The English Media's Frank Lampard Love-In Is Becoming Embarrassing

The English Media's Frank Lampard Love-In Is Becoming Embarrassing

Is Frank Lampard the best young manager in world football?

Absolutely not, but you might believe otherwise if you relied solely on the English media for information.

Let's be clear, Chelsea have had an decent enough season. They are on course to finish in the top four, something that is helped by the fact that Arsenal and Spurs have had a diabolical campaign, while Manchester United had a very poor first half of the season and Leicester City have fallen apart in recent weeks.

They have also reached the FA Cup final after a dominant win over Ole Gennar Solskjaer's side at the weekend. Winning that competition and securing a place in the top four would certainly be an acceptable campaign.

But according to some, such an outcome would be nothing short of miraculous.

Speaking on BBC 5 Live Sport, Chris Sutton claimed that Lampard achieving such a feat in his debut season at Stamford Bridge would be 'miracle stuff'.


We have to think back to what he took over. This was a club that had an embargo where he couldn't bring players in.

Was the expectation there that had been during the Abramovich regime to go and challenge for a title? No, but there was still pressure there...

At the start of the season, we would say that if Frank Lampard got this Chelsea team to a Champions League spot that is an unbelievable job. If he can add an FA Cup to this as well, that is miracle stuff.

He wasn't the only one spewing this narrative.


Right, where do we start?

Yes, Chelsea has a transfer embargo last summer. They also lost Eden Hazard to Real Madrid.

However, they did manage to sign players. Christian Pulisic was essentially a direct replacement for Hazard, being signed in January of 2019 and arriving that summer. Matteo Kovacic's loan deal was also made permanent, meaning Lampard had two big money signings at his disposal.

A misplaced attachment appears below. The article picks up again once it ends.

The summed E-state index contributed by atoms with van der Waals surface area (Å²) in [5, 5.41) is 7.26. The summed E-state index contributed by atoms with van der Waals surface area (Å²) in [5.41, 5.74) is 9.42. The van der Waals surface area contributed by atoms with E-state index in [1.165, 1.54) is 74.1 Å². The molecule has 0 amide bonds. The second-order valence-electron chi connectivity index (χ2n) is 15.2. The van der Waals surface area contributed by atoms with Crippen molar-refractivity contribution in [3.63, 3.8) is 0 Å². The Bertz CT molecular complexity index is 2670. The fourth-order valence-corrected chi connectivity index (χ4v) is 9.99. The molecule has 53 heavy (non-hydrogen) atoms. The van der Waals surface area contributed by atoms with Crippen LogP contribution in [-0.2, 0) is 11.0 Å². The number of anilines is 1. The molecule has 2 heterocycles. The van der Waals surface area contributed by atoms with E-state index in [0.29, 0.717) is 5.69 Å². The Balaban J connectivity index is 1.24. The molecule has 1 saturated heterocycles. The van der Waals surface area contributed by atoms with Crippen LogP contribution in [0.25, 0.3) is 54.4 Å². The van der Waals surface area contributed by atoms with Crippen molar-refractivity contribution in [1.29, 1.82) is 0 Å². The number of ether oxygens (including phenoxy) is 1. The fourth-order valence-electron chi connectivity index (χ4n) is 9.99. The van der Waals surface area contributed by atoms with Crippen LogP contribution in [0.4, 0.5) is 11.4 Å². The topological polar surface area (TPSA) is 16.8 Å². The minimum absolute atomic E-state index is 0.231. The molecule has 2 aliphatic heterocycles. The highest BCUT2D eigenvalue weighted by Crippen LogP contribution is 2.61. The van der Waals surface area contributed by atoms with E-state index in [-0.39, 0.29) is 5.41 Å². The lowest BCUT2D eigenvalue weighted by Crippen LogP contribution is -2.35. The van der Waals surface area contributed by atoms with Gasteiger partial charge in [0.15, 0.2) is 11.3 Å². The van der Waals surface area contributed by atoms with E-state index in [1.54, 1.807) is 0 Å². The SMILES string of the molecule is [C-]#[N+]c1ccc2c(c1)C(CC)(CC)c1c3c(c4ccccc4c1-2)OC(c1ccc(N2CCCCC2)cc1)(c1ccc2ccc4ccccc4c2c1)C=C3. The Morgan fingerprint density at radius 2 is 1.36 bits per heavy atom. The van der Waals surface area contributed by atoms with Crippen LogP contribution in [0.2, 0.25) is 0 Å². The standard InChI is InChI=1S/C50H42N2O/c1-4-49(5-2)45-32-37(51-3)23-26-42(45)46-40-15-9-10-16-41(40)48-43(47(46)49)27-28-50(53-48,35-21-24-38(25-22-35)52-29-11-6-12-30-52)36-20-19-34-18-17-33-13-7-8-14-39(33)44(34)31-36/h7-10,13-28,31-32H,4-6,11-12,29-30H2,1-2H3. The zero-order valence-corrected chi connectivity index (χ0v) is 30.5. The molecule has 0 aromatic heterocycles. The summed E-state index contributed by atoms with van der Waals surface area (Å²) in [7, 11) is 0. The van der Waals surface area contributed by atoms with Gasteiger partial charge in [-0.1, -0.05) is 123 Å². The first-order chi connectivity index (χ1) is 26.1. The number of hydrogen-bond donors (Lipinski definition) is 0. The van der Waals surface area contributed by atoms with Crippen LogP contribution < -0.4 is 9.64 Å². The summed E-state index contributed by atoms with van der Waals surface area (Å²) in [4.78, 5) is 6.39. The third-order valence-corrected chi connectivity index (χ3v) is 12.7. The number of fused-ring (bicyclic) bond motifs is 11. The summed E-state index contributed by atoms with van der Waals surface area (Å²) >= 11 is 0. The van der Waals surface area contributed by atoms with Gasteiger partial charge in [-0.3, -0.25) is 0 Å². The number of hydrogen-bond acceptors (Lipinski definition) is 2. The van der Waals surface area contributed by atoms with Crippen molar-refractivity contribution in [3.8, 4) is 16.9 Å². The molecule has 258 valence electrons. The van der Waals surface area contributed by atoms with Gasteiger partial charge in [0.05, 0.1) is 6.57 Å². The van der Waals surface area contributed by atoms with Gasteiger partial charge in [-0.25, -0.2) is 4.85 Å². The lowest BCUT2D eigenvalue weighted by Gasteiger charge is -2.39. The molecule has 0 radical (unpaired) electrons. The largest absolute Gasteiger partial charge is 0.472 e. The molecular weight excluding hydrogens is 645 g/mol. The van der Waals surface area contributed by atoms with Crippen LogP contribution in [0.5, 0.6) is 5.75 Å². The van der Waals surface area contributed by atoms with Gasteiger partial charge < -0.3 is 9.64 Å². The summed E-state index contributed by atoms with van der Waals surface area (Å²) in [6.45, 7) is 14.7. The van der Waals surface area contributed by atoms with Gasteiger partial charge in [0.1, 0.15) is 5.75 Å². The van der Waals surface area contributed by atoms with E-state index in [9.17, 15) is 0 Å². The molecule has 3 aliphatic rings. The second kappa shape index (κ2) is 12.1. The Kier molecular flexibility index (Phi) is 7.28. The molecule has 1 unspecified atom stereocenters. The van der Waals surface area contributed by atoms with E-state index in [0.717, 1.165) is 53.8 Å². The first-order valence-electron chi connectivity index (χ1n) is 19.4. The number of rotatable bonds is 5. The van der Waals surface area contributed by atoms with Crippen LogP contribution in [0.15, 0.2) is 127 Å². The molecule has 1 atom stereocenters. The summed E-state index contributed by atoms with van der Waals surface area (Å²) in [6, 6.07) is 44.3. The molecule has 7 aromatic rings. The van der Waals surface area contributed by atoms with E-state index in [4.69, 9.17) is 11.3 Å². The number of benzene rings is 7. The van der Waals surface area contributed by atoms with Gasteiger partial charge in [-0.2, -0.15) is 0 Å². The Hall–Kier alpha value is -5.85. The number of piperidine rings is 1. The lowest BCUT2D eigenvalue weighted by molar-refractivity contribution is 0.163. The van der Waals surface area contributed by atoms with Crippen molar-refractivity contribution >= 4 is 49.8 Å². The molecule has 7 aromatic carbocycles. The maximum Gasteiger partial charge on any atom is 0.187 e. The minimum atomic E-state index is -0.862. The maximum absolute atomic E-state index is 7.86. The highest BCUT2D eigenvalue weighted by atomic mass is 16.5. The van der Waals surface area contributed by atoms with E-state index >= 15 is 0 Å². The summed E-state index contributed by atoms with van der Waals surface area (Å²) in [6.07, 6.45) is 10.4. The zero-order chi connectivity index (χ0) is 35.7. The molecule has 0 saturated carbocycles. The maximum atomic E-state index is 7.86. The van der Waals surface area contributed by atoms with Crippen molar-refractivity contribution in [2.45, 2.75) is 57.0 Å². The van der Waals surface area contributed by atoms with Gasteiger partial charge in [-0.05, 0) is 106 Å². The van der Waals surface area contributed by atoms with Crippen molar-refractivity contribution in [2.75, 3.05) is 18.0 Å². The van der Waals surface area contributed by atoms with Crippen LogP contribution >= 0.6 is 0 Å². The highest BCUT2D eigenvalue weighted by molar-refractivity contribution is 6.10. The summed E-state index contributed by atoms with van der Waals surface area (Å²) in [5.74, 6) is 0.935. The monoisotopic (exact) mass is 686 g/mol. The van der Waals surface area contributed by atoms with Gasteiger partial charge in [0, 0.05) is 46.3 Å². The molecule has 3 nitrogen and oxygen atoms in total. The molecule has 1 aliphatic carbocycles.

The only other players of note to leave were Gary Cahill and David Luiz, two defenders Frank Lampard wanted to get rid of.

It's not as if he inherited a shambles of a squad either.

Maurizio Sarri led Chelsea led Chelsea to a third placed finish in the Premier League last season. He also won the Europa League.

Even if Chelsea were to win their last two games of the season, they would still finish with less points than Sarri did in his only campaign at the club. Chelsea have also already conceded ten more goals than they did in 2018/19, although admittedly scoring one more.

This tweet put it more eloquently than we ever could.


It also worth remembering that Sarri was widely criticised by both the media and the club's support last season.

Surely Lampard is receiving similar levels of criticism?

Hardly. This entire season has been a love-in for the English media, especially since the season got back underway a few weeks ago.

One could never doubt the brilliant Lampard, despite the obvious weaknesses in his management style and failure to fix persistent issues in the Chelsea team. It has been tough to listen to at times.

One of the best examples came in Henry Winter's match report in The Times after Chelsea overcame Leicester City in the FA Cup quarter final. That was a game that Chelsea won 1-0, scoring the only goal in an improved second half performance after being absolutely woeful in the opening 45 minutes.


How did that match report begin you ask? Like this of course: